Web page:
That is perfectly true, and the need for the deal and for a time to thrash out our future relationships is all the more important because of it. There is not a simple scenario in which the sector works on a one-size-fits-all basis. The same thing applies to the legal services sector, which is a critical underpinning. It is worth remembering that with respect to financial flows, EU financial services trade with the UK between 2016-17 and the current time increased from £29 billion to £33 billion. That dwarfs the figure for trade with our next largest partner, the United States; it is only half, at £16 billion. The seven largest financial services markets added together—the US, Japan, Switzerland, Canada, China, India and Australia—come to only £26 billion, which is less than our financial services trade with the EU. That is why, at the same time as we look at the opportunities for opening out elsewhere, it is critical to maintain EU access, which has also been important to foreign inward investment into UK financial services as a gateway into EU markets.
It is worth bearing in mind that across measures of competitiveness London ranks as the top city and has the highest volume of financial services foreign direct investment globally. However, that is because of our current advantageous position, which we need to maintain. An important part of that advantageous position is the underpinning that legal services and the legal system give to the financial sector. I am concerned that although the Government have uttered warm words and issued advice to practitioners in the sector, real uncertainties would remain, should we leave the EU without a proper deal.
Some of the areas in question are similar to areas of concern in direct financial services, such as the loss of passporting rights, and the need to operate with a form of equivalence. However, the situation for legal services is even more stark, in some respects, because the establishment directive would go, as would mutual recognition of professional qualifications. That would not enable us to use the fly in, fly out arrangements that are so critical to enabling international law firms to advise their clients in real time while deals are going through. That needs to be dealt with, which is why, again, a transitional arrangement is critical.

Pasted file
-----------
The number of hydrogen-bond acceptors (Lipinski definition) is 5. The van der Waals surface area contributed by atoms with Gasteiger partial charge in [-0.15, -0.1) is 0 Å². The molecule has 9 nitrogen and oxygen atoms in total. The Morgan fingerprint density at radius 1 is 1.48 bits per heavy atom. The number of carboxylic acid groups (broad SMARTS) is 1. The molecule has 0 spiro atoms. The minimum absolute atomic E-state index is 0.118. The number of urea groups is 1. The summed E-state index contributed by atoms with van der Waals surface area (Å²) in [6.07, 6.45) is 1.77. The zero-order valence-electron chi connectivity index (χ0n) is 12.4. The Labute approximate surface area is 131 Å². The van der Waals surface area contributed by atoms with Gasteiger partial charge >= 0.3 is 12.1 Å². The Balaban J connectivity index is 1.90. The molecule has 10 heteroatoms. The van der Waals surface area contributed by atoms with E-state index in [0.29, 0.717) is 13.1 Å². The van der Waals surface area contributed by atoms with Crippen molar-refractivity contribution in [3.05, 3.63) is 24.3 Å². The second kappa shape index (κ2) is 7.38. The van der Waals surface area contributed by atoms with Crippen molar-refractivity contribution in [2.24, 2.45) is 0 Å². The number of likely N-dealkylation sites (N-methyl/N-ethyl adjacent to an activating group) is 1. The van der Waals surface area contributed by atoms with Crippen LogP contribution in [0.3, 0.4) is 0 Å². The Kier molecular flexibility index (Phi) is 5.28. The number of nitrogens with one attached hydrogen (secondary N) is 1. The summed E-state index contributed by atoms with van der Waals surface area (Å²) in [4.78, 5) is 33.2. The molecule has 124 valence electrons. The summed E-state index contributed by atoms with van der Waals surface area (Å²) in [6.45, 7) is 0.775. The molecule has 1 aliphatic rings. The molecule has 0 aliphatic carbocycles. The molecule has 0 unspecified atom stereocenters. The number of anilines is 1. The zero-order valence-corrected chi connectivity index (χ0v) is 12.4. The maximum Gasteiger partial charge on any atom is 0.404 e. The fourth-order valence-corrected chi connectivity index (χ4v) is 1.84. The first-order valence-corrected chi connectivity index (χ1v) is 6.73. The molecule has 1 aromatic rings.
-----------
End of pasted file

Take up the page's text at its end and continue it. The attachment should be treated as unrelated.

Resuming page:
The other critical point in that context is that unless we have a deal—if we leave without one—we will lose the existing arrangements for the mutual recognition and enforcement of UK court judgments in EU countries and vice versa. That is vital for contractual certainty and continuity. A contract is worthless if it cannot be enforced, and if it cannot be enforced through the judgment of a court there are no other means to do so. It is vital to find means to maintain that. TheCityUK has pointed out that losing it would mean profound difficulties in relation, for example, to insurance contracts—which would not be of value if we were to leave without the ability to enforce them in the event of default—and, significantly, uncleared derivatives. The derivatives market is particularly important to the UK. It is an area of expertise where, as my hon. Friend the Member for Hitchin and Harpenden said, financial services are not just about figures, but are relevant to real business. Most business work is now underpinned in one way or another by a form of financial instrument being traded, particularly in any significant commercial deal. That has been described as the plumbing of the business system, so anything that threatens the derivatives trade operating out of the City, and what relies on it, would be extremely dangerous.
There have been some areas of progress. I was pleased when the European Securities and Markets Authority agreed a memorandum of understanding with the Bank of England in relation to central counterparties and the central securities depository, which enables that issue of central clearing to continue. However, that is one part of a much more complex structure. There are other areas on which I hope for assurances that the Government are determined to see the issue as central to our negotiations. Those things are largely part of the future state negotiations, but we have to have a deal to get into those future state negotiations to begin with. That cannot be emphasised too strongly.